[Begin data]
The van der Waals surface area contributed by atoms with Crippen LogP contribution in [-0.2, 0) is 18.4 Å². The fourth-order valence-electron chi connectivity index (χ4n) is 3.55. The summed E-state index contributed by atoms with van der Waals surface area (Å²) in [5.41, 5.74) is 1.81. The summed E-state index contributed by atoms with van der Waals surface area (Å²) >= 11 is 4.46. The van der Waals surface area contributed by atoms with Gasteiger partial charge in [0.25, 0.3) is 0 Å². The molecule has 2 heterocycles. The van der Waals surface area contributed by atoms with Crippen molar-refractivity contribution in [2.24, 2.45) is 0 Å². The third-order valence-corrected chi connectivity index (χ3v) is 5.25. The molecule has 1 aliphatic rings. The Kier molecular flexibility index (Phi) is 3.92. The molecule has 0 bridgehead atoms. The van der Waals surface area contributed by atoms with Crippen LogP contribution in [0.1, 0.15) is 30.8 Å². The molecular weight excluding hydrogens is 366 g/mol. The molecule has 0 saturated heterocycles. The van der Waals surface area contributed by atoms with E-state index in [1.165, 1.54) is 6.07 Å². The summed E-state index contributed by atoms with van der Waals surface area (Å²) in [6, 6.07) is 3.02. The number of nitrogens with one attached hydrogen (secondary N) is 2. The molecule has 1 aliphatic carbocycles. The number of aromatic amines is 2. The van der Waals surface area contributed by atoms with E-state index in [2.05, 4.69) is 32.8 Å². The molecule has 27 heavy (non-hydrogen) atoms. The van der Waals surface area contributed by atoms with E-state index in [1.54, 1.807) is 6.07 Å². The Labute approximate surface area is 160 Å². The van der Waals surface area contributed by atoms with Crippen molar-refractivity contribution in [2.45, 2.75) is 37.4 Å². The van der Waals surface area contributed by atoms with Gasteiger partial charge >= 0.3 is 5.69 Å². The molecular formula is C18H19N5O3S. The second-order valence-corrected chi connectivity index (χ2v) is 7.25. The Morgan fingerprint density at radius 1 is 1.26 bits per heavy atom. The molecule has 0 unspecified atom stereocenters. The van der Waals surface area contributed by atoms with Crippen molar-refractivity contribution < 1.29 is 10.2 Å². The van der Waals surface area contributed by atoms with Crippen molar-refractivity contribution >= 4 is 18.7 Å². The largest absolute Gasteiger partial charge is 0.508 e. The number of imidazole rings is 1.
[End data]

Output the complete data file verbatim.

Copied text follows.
The van der Waals surface area contributed by atoms with Crippen LogP contribution in [-0.2, 0) is 18.4 Å². The fourth-order valence-electron chi connectivity index (χ4n) is 3.55. The summed E-state index contributed by atoms with van der Waals surface area (Å²) in [5.41, 5.74) is 1.81. The summed E-state index contributed by atoms with van der Waals surface area (Å²) >= 11 is 4.46. The van der Waals surface area contributed by atoms with Gasteiger partial charge in [0.25, 0.3) is 0 Å². The molecule has 2 heterocycles. The van der Waals surface area contributed by atoms with Crippen molar-refractivity contribution in [2.24, 2.45) is 0 Å². The third-order valence-corrected chi connectivity index (χ3v) is 5.25. The molecule has 1 aliphatic rings. The Kier molecular flexibility index (Phi) is 3.92. The molecule has 0 bridgehead atoms. The van der Waals surface area contributed by atoms with Crippen LogP contribution in [0.1, 0.15) is 30.8 Å². The molecular weight excluding hydrogens is 366 g/mol. The molecule has 0 saturated heterocycles. The van der Waals surface area contributed by atoms with E-state index in [1.165, 1.54) is 6.07 Å². The summed E-state index contributed by atoms with van der Waals surface area (Å²) in [6, 6.07) is 3.02. The number of nitrogens with one attached hydrogen (secondary N) is 2. The molecule has 1 aliphatic carbocycles. The number of aromatic amines is 2. The van der Waals surface area contributed by atoms with E-state index in [2.05, 4.69) is 32.8 Å². The molecule has 27 heavy (non-hydrogen) atoms. The van der Waals surface area contributed by atoms with E-state index in [1.54, 1.807) is 6.07 Å². The Labute approximate surface area is 160 Å². The van der Waals surface area contributed by atoms with Crippen molar-refractivity contribution in [2.45, 2.75) is 37.4 Å². The van der Waals surface area contributed by atoms with Gasteiger partial charge >= 0.3 is 5.69 Å². The molecular formula is C18H19N5O3S. The second-order valence-corrected chi connectivity index (χ2v) is 7.25. The Morgan fingerprint density at radius 1 is 1.26 bits per heavy atom. The molecule has 0 unspecified atom stereocenters. The van der Waals surface area contributed by atoms with Crippen molar-refractivity contribution < 1.29 is 10.2 Å². The van der Waals surface area contributed by atoms with Crippen molar-refractivity contribution >= 4 is 18.7 Å². The largest absolute Gasteiger partial charge is 0.508 e. The number of imidazole rings is 1.